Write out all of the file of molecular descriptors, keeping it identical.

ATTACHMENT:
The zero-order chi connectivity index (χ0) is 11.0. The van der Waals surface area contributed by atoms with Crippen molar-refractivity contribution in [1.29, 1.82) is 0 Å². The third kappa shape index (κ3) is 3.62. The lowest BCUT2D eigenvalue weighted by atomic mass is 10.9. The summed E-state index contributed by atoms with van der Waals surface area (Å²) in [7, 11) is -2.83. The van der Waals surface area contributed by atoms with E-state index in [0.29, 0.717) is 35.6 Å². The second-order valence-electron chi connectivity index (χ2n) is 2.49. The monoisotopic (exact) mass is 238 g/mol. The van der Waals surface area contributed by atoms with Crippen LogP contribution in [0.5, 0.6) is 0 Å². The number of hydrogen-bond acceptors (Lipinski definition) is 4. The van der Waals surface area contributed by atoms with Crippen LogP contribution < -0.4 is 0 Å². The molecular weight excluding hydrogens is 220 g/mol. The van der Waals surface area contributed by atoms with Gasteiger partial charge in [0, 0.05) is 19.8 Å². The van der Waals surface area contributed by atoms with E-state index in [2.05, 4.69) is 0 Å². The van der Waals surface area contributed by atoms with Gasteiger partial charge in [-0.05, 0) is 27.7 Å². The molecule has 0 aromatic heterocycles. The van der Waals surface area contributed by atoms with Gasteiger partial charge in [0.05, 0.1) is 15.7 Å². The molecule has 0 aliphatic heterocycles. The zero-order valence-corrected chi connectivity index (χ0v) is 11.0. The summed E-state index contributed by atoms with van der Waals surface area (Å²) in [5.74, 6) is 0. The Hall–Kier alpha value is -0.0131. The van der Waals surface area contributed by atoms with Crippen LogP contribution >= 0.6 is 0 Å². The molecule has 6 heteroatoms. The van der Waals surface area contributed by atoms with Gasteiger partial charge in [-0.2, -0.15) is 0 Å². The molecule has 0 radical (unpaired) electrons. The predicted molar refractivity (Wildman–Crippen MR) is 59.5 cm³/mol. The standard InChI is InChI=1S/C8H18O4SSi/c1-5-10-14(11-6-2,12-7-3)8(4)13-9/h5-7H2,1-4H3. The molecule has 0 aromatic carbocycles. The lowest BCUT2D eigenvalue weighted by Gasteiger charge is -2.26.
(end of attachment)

The zero-order chi connectivity index (χ0) is 11.0. The van der Waals surface area contributed by atoms with Crippen molar-refractivity contribution in [1.29, 1.82) is 0 Å². The third kappa shape index (κ3) is 3.62. The lowest BCUT2D eigenvalue weighted by atomic mass is 10.9. The summed E-state index contributed by atoms with van der Waals surface area (Å²) in [7, 11) is -2.83. The van der Waals surface area contributed by atoms with E-state index in [0.29, 0.717) is 35.6 Å². The second-order valence-electron chi connectivity index (χ2n) is 2.49. The monoisotopic (exact) mass is 238 g/mol. The van der Waals surface area contributed by atoms with Crippen LogP contribution in [0.5, 0.6) is 0 Å². The number of hydrogen-bond acceptors (Lipinski definition) is 4. The van der Waals surface area contributed by atoms with Crippen LogP contribution < -0.4 is 0 Å². The molecular weight excluding hydrogens is 220 g/mol. The van der Waals surface area contributed by atoms with Gasteiger partial charge in [0, 0.05) is 19.8 Å². The van der Waals surface area contributed by atoms with E-state index in [2.05, 4.69) is 0 Å². The van der Waals surface area contributed by atoms with Gasteiger partial charge in [-0.05, 0) is 27.7 Å². The molecule has 0 aromatic heterocycles. The van der Waals surface area contributed by atoms with Gasteiger partial charge in [0.05, 0.1) is 15.7 Å². The molecule has 0 aliphatic heterocycles. The zero-order valence-corrected chi connectivity index (χ0v) is 11.0. The summed E-state index contributed by atoms with van der Waals surface area (Å²) in [5.74, 6) is 0. The Hall–Kier alpha value is -0.0131. The van der Waals surface area contributed by atoms with Crippen LogP contribution >= 0.6 is 0 Å². The molecule has 6 heteroatoms. The van der Waals surface area contributed by atoms with Gasteiger partial charge in [-0.2, -0.15) is 0 Å². The molecule has 0 radical (unpaired) electrons. The predicted molar refractivity (Wildman–Crippen MR) is 59.5 cm³/mol. The standard InChI is InChI=1S/C8H18O4SSi/c1-5-10-14(11-6-2,12-7-3)8(4)13-9/h5-7H2,1-4H3. The molecule has 0 aromatic carbocycles. The lowest BCUT2D eigenvalue weighted by Gasteiger charge is -2.26.